What Is a Kegerator and What Is It Used For?
Modified: May 17, 2022
Beer, beer, and more beer! This is what you can expect when you use a kegerator. Discover how it works and why it is well-worth your money!
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As enjoyable as it is to sip a flavorful, smoked cocktail in a bar, it’s better if we could pour and indulge ourselves with a fresh glass of draft beer at home. Well, wonder no more because you can do this anytime with a kegerator! But, first, what is a kegerator and how exactly does it work? We’ll discuss all these in this article so keep on reading.
What Is a Kegerator and How Does It Work?
So, what exactly is a kegerator? As you might have guessed from the word itself, a kegerator is a combination of the terms “keg” and “refrigerator”. A kegerator is essentially both a mini-fridge and a dispenser for a variety of beverages, most notably draft beer or beer stored in kegs. It functions with electricity but requires a carbon dioxide (CO2) cylinder to easily dispense beer!
What are the parts of a kegerator and their functions?
To understand how a kegerator works, let’s see how its basic components work together:
- Cabinet: This is the refrigerator where the keg is stored and cooled inside. It has an opening where the beer flows out from the keg. This also comes in various sizes based on how many kegs you want it to accommodate.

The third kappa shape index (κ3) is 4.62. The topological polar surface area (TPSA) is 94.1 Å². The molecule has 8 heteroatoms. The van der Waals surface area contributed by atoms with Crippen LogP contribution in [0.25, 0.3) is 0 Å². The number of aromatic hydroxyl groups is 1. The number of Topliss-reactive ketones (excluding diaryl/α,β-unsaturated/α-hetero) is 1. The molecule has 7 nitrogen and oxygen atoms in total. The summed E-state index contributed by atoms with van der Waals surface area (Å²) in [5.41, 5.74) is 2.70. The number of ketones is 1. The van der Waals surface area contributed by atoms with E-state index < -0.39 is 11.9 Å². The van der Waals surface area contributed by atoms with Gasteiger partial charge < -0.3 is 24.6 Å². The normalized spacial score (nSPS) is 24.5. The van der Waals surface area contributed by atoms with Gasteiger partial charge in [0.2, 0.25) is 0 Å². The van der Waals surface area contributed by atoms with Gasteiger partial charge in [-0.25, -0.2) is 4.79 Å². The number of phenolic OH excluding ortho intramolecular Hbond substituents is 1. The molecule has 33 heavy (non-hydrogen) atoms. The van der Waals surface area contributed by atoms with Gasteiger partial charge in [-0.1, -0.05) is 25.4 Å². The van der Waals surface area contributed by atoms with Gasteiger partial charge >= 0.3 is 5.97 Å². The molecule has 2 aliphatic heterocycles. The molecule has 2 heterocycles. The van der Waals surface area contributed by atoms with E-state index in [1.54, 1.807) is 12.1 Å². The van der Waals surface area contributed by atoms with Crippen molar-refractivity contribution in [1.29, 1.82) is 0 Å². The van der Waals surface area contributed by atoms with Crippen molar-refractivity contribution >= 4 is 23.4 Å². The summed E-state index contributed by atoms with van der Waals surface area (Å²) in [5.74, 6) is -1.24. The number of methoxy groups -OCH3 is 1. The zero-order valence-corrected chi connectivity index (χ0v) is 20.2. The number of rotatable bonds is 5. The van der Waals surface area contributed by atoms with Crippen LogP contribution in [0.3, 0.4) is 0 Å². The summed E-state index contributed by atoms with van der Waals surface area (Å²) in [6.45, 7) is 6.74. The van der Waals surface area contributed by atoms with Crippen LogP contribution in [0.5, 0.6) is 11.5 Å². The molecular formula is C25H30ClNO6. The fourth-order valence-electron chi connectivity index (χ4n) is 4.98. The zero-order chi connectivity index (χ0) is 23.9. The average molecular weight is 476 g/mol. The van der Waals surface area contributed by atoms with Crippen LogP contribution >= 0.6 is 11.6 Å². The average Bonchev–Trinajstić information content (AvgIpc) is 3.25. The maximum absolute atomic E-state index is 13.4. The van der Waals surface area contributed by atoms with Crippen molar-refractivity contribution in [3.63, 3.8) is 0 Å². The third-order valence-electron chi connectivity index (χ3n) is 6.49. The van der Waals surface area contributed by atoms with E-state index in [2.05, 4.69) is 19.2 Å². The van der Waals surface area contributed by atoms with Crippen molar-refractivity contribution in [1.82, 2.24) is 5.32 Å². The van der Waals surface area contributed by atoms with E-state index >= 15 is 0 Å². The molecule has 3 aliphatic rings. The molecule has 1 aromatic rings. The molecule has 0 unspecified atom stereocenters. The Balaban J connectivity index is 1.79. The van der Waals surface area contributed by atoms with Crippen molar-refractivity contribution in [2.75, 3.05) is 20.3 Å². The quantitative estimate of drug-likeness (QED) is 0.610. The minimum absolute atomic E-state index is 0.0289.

- Draft tower: Also known as tap, this is the beverage loading zone. It sits atop the cabinet so that the beverage travels up into it. The number of taps varies as well, based on the size of the kegerator.
- Faucet: This is inserted into the draft tower and where the beer flows out.
- Faucet handle: This is a lever connected to the faucet and must be pulled for the beverage to flow.
- Drip tray: This is placed below the faucet and is the catch basin for any excess liquid that may drip during dispensing.
- Carbon dioxide (CO2) tank: A kegerator needs a supply of CO2 to carbonate the beer and push it out through the tap. This supplies CO2 to the kegerator via the regulator.
- CO2 regulator: This allows you to change the CO2 pressure for proper dispensing.
- Gas line: This serves as CO2’s passageway and has two ends, one is connected to the CO2 regulator, while the other is to the coupler.
- Coupler: This is a valve that releases CO2 to the keg. It is screwed on top of the keg and has two openings: one for the gas line and the other for the beer line.
- Beer line: This is connected to the coupler and allows the beer to flow to the draft tower.
- Keg: This is a beer container and has various sizes to suit your needs, which we’ll discuss more in this article, so keep reading!
Who Should Use a Kegerator?
Since a kegerator makes drinking draft beer easier, it is perfect for both new and longtime beer enthusiasts! It is great for beer buffs who are tired of empty cans of beer and want to try a new way to enjoy the beverage. This machine is also an excellent idea for people who love hosting parties at their homes because it can serve an endless supply of draft beer!